• The leaves of the plant can be included in compost heaps as a green source of nitrogen, contributing to the composting process and improving soil quality after decomposition.
    • As a frost-resistant plant, Hellebore ‘Winter Moonbeam’ can be planted alongside cold-sensitive species to create microclimates that might help to protect the more vulnerable plants from frost damage.
    • The crushed foliage can act as a natural pest repellent in gardens and can be spread around more susceptible plants to deter rodents and deer due to its toxicity.
    • It can serve as a study subject for botany students learning about hybridization and propagation techniques, given its background as a hybrid plant.
    • The flower can be used as a natural indicator for seasonal transitions in climate studies since it blooms in late winter to early spring.
    • Because of its resilience, Hellebore ‘Winter Moonbeam’ can be utilized in ecological projects aiming to stabilize soil in areas prone to erosion such as riverbanks.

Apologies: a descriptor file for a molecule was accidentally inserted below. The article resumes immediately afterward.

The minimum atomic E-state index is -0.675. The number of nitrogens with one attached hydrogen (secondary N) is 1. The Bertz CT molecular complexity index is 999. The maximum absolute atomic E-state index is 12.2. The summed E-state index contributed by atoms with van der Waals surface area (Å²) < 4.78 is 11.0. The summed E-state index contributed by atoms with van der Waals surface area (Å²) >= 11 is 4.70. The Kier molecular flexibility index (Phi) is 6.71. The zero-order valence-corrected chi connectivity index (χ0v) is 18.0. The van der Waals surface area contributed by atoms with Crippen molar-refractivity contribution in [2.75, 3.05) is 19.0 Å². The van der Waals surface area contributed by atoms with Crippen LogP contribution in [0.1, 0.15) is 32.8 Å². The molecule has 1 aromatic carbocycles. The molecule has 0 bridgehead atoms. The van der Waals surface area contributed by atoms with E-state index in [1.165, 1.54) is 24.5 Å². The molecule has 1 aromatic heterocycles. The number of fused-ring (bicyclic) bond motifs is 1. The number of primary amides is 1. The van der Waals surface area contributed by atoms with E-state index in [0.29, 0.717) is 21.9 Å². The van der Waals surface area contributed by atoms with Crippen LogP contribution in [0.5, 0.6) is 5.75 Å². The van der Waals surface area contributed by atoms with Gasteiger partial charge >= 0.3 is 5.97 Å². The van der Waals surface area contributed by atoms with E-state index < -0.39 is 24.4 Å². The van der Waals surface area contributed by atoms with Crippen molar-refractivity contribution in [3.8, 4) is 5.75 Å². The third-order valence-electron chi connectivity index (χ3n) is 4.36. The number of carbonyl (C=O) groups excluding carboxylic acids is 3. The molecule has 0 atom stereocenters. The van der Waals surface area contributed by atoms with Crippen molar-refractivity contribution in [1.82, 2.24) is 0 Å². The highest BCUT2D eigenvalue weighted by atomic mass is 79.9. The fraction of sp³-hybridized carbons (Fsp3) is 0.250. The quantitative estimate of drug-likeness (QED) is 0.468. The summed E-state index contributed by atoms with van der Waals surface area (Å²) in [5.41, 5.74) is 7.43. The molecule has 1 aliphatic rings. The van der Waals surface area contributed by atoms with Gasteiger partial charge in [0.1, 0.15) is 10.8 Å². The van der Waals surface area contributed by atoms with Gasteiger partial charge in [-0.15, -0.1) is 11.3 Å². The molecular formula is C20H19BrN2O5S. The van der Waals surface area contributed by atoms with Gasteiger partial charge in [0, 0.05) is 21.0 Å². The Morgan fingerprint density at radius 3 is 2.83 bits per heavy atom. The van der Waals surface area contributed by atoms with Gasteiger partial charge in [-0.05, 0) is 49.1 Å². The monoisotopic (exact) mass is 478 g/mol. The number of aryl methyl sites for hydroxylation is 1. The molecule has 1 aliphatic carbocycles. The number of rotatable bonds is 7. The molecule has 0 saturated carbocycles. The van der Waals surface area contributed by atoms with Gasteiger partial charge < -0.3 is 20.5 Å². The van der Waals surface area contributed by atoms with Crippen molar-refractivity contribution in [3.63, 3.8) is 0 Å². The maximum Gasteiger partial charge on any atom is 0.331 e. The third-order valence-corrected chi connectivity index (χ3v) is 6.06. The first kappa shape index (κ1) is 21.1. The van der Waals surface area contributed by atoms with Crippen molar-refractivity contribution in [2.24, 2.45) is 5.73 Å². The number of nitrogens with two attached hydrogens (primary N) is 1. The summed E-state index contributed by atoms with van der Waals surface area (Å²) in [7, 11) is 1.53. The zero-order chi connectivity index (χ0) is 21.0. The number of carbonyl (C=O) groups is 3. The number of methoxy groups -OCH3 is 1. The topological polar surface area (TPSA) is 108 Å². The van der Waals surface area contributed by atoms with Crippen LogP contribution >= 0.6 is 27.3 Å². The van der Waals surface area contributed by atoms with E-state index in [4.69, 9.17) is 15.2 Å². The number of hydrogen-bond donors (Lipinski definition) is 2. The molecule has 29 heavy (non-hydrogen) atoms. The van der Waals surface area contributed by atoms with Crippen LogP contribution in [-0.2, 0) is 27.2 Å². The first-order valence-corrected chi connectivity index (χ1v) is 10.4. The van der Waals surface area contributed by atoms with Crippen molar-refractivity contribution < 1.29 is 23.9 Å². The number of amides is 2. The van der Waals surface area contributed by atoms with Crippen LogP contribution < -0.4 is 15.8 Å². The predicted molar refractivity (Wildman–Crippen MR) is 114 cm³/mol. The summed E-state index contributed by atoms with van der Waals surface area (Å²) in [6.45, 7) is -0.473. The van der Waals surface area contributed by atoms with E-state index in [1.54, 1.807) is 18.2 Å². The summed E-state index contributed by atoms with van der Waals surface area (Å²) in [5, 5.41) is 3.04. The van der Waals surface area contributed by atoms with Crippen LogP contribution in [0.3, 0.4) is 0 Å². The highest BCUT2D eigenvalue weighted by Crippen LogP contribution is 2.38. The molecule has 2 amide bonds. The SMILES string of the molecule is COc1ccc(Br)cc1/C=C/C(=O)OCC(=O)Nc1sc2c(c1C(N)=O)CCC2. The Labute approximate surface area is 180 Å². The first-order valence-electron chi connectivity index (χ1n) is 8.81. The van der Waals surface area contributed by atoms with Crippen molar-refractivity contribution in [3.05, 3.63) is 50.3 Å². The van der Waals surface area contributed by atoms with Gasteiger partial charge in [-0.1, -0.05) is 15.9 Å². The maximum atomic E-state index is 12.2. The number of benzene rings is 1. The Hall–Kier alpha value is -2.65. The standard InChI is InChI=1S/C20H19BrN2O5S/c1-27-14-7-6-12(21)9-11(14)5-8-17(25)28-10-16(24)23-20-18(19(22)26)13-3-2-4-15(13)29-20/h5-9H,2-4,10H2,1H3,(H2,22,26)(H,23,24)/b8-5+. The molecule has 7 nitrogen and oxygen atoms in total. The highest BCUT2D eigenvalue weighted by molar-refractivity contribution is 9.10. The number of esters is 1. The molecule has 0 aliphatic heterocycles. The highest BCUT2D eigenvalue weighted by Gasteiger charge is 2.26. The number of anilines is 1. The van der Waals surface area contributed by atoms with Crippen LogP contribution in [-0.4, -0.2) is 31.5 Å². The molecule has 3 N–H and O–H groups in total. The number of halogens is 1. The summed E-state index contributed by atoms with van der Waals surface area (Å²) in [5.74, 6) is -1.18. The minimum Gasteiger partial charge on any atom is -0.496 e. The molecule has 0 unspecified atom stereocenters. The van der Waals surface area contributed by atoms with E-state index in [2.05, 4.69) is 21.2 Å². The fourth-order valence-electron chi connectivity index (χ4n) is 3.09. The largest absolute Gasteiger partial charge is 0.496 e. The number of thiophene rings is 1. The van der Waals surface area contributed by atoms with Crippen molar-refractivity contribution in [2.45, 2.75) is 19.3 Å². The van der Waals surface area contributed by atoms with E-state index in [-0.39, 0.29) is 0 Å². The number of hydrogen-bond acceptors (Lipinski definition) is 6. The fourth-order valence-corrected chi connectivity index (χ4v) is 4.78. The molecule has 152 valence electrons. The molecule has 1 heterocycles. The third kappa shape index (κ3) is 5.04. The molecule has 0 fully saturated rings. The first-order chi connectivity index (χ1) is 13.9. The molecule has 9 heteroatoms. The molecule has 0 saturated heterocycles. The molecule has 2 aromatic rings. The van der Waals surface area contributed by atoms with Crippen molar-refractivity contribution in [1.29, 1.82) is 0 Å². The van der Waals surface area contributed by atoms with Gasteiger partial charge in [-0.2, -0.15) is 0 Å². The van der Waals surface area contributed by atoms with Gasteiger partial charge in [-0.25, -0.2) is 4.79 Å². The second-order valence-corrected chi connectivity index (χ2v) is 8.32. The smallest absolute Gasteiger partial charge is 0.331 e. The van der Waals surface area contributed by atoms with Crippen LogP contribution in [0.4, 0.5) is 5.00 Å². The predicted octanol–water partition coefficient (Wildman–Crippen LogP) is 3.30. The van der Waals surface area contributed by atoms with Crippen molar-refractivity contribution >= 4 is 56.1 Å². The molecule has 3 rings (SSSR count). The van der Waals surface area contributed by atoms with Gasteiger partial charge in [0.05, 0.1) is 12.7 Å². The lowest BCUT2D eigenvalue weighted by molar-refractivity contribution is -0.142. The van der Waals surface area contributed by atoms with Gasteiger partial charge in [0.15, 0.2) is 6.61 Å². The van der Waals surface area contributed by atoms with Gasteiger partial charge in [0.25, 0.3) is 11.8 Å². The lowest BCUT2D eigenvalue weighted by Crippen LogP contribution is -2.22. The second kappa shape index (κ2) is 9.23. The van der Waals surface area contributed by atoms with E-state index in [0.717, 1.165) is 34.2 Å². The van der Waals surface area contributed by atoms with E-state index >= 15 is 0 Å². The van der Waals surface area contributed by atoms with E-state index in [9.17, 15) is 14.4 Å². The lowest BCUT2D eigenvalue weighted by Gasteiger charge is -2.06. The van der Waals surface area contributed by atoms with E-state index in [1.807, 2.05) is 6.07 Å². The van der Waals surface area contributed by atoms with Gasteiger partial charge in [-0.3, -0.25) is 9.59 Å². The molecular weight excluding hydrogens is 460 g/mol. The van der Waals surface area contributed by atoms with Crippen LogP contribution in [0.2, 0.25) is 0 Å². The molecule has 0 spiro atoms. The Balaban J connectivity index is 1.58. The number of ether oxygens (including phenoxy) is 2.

• Hellebore ‘Winter Moonbeam' can be used in winter wedding floral arrangements as a symbol of new beginnings, given its early bloom time.
    • Photographers may use Hellebore ‘Winter Moonbeam’ for its aesthetic value, taking advantage of the flower's unique beauty when everything else is dormant in winter.
    • The contrasting dark green foliage and bright flowers can be used in monochrome gardens to create visual interest through variations in texture and form rather than color.

Interesting Facts

  • bedFeng Shui

    The Hellebore is not used in Feng Shui practice.

  • aquariusZodiac Sign Compitability

    The Hellebore is not used in astrology practice.

  • spiralPlant Symbolism

    • Resilience and Strength: Helleborus, commonly known as the Lenten Rose, often blooms in late winter or early spring, symbolizing resilience and the ability to endure challenging conditions, as they often push through snow or frozen ground.
    • Hope and Renewal: As one of the early bloomers, the Lenten Rose signals the end of winter and the beginning of spring, thus representing hope and the promise of new beginnings.
    • Protection: In medieval times, people believed that the Lenten Rose had the power to ward off evil spirits, and so it came to symbolize protection.